Three generations of Notre Dame graduates. One final home game together.

Author: Deanna Csomo Ferrell

On a sunny, high-60s-degree day on October 2, 1943, William “Bill” Schroeder’s father packed the family into his 1937 Studebaker and drove them from LaPorte, Indiana, to South Bend to watch the Notre Dame Fighting Irish take on Georgia Tech. It was the first time the 11-year-old Schroeder would see his favorite team in person. 

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Eighty years later, Schroeder ’60 B.A., now 91 and slowing down with age, attended his final home game. He cheered on Notre Dame against Ohio State on September 23, 2023, with his son, Douglas “Doug” Schroeder, ’81MS (preprofessional studies) and granddaughter, Margaret “Maggie” Rose ’21MS (Data Science). Other family members with whom he has passed down his passion for the University also attended to celebrate. 

Since his first game, Schroeder has missed only five seasons of attending at least one game. That’s 76 of 81 seasons with a seat in the stadium, through its changes and expansions. And his reasons for missing were sound. For one, Schroeder served in the Finance Corps in the Army for four years before attending Notre Dame on the GI Bill.

“There was 1946 and ‘47, 1953 and ‘54, and I couldn’t get a weekend pass,” Schroeder said. During those seasons, he listened to the games in Germany using a static-filled radio he bought using his military stipend. It was important to him not to miss games, especially when the tradition started long before he was born: His father saw George Gipp play in his final season in 1920 after returning home from World War I.

“Then, in 2020, there was Covid. So those were the only five seasons I couldn’t get to at least one home game,” he said. “It’s been quite a run.”

While at Notre Dame, Schroeder studied accounting in what’s now the Mendoza College of Business, and married his wife Patricia soon after graduation. Doug was born about nine months later, and Schroeder began passing down his love for the University. The loyalty eventually spread to the rest of the family.

“Well, I threatened them,” he said with a wry smile. “It works!”

He encouraged Doug to attend the University—and once Doug was accepted, he didn’t look back, graduating in 1981 after majoring in preprofessional studies. He went on to earn a doctoral degree in optometry from Indiana University.

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Maggie, who is Doug’s daughter, earned a bachelor’s degree in engineering from Southern Methodist University, but decided that earning a master’s in data science would allow her to do more of the engineering work she enjoyed. Of course she applied to Notre Dame’s online Master’s in Data Science program—because as part of Schroeder’s family, how could she not?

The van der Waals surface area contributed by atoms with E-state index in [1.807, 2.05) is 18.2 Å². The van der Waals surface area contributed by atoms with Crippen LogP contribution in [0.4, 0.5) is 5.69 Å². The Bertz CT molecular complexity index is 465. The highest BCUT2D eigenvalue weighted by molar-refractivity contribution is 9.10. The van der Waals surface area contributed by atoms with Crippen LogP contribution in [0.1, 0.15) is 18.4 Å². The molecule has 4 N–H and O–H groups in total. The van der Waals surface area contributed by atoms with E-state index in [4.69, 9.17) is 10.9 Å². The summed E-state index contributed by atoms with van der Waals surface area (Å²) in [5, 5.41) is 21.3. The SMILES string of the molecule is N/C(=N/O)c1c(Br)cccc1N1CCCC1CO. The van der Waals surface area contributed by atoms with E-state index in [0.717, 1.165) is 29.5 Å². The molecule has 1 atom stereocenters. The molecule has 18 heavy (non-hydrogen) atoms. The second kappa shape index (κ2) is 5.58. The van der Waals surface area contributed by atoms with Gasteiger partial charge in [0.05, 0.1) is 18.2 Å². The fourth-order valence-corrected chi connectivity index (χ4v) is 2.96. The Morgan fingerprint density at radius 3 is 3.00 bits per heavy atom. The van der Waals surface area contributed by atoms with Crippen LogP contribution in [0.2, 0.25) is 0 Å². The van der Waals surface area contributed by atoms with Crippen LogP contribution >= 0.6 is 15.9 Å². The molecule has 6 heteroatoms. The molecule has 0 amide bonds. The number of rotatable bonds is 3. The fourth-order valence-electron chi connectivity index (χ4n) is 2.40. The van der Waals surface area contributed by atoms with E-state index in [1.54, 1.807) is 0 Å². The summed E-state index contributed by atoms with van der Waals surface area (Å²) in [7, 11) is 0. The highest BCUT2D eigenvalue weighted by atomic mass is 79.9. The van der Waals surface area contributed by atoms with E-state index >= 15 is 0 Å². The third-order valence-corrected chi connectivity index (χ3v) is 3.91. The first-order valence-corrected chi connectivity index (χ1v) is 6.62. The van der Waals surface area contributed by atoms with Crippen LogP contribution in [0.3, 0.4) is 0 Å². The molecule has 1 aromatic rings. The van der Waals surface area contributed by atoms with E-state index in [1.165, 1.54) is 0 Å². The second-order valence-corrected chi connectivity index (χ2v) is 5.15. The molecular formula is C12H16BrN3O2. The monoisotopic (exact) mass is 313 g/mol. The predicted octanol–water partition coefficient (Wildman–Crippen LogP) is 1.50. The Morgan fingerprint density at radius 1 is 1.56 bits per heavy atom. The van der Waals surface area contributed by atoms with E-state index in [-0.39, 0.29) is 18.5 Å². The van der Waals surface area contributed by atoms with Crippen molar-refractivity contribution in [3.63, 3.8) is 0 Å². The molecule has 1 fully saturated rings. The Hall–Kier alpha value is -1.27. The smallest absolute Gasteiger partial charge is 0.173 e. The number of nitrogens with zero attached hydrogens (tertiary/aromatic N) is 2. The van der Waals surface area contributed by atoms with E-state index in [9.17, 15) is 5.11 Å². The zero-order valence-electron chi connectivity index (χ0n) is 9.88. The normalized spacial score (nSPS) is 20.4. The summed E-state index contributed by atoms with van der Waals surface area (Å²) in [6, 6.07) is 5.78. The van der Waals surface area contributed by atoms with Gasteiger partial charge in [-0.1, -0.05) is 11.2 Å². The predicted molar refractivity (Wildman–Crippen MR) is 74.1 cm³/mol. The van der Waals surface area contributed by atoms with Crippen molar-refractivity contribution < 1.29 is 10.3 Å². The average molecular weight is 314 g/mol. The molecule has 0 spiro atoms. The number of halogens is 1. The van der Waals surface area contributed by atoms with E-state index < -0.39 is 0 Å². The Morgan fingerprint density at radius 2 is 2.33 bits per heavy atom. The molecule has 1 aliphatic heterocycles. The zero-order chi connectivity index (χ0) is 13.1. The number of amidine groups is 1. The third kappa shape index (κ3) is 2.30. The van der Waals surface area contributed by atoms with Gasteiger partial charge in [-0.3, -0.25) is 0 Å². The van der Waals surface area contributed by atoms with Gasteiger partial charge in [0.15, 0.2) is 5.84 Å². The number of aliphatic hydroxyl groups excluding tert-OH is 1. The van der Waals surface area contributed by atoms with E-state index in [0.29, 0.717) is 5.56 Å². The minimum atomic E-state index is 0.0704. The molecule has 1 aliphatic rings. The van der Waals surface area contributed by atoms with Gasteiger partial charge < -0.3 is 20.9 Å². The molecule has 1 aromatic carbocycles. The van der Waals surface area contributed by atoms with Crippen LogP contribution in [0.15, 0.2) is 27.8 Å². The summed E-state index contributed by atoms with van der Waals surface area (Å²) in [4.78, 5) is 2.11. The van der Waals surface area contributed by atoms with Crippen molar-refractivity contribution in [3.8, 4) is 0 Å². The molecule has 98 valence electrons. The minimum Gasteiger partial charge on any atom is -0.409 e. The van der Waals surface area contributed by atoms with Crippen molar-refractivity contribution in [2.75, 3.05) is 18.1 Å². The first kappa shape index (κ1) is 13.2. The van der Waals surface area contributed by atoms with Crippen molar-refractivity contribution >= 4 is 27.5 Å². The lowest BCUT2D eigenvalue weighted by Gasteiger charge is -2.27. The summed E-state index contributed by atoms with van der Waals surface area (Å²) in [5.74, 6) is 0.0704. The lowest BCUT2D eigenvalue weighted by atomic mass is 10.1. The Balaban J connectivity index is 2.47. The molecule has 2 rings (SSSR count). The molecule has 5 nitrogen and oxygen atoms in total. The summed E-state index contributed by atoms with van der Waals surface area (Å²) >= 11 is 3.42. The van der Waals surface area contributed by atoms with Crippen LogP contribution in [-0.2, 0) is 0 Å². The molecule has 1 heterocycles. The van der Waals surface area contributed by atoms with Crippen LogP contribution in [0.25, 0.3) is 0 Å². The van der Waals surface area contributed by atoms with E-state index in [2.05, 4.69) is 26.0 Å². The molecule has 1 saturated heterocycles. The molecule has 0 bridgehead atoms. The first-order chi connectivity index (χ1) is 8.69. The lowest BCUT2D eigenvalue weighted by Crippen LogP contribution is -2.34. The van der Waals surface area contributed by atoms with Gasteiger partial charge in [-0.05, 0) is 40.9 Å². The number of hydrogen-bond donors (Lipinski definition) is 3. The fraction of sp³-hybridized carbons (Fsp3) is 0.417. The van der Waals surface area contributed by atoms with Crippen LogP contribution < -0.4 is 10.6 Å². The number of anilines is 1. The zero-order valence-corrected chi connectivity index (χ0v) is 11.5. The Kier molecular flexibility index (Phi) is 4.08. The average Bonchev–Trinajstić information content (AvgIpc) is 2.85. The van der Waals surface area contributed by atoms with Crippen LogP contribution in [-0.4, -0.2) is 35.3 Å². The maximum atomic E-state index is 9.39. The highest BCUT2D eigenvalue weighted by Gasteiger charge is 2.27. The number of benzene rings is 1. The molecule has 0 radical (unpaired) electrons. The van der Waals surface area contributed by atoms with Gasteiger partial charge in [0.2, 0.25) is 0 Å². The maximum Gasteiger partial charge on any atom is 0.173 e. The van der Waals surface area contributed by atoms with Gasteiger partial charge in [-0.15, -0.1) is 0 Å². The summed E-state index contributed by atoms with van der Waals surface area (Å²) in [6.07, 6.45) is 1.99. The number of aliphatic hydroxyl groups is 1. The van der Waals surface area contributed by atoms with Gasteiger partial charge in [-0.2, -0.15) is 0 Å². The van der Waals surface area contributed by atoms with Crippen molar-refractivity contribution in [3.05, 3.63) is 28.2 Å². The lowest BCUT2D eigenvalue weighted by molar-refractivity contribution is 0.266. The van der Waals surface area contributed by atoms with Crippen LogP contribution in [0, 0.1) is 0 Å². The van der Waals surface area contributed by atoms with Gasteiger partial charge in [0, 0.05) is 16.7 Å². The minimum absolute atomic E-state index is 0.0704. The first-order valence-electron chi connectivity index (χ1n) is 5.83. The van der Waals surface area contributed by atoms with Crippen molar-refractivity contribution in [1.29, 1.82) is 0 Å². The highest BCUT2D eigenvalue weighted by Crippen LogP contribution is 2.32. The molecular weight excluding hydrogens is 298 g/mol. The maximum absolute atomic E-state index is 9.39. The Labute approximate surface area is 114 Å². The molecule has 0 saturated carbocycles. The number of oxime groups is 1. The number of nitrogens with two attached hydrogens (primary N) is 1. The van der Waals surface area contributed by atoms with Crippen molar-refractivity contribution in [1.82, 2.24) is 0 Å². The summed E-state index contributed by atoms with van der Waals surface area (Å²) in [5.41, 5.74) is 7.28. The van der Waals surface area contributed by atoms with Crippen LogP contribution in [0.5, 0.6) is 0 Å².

Once Schroeder, who retired from White Farm Equipment in 1994 as Chief Financial Officer, found out she had been accepted at Notre Dame, it took less than two seconds for him to offer assistance to pay a portion of the tuition.

“He was so excited to help make this dream come true,” she said.

For Schroeder, the decision was what most would describe as a no-brainer.

“Notre Dame is special; it’s different, you know. Their whole history is different,” he said, describing his love for the University. “There’s a connection between the church and the school, and that was a big part of it when I was growing up.”

He broadcasts his loyalty loud and proud, Maggie described. 

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His garage door boasts a 6-foot-tall leprechaun, and the mascot graces a stained glass window in the house. The doorbell? Yep. The Notre Dame fight song. 

Doug and Maggie traveled from St. Louis to celebrate the Ohio State game with Schroeder, and invited others in the family, whomever could make it. Schroeder’s grandson, Robert Bachman, will attend and said he’s always enjoyed tailgating with his grandfather. Garrulous and friendly, Schroeder collected many friends through the years in their tailgate location near the former Robinson Community Center. 

“When we go tailgating we see all the connections he has and the people that he knows, everyone’s so excited to see him,” Bachman said. “For instance, somebody came up to him at the Georgia game in 2019 and started talking to him about games past, and how he used to act, like maybe he was kind of a partier!

“He had this whole life before me, and I’m just kind of seeing the tail end, unfortunately,” he continued. “But I can learn about it because his memory is next to none—he can recall statistics and facts from almost any game he’s gone to years prior.” 

Schroeder’s favorite part of attending his final game in Notre Dame Stadium, however, isn’t about how well the team played, with Ohio State eking out the win only in the final seconds (not exactly like Notre Dame’s blowout 55-13 win to Georgia Tech in 1943).

It’s family. 

“It’s the family connection; it brings more camaraderie,” he said. “You know, I’m 91 years old. I don’t like to think about the coming days, but I’m in good health, and I want to enjoy what I can.”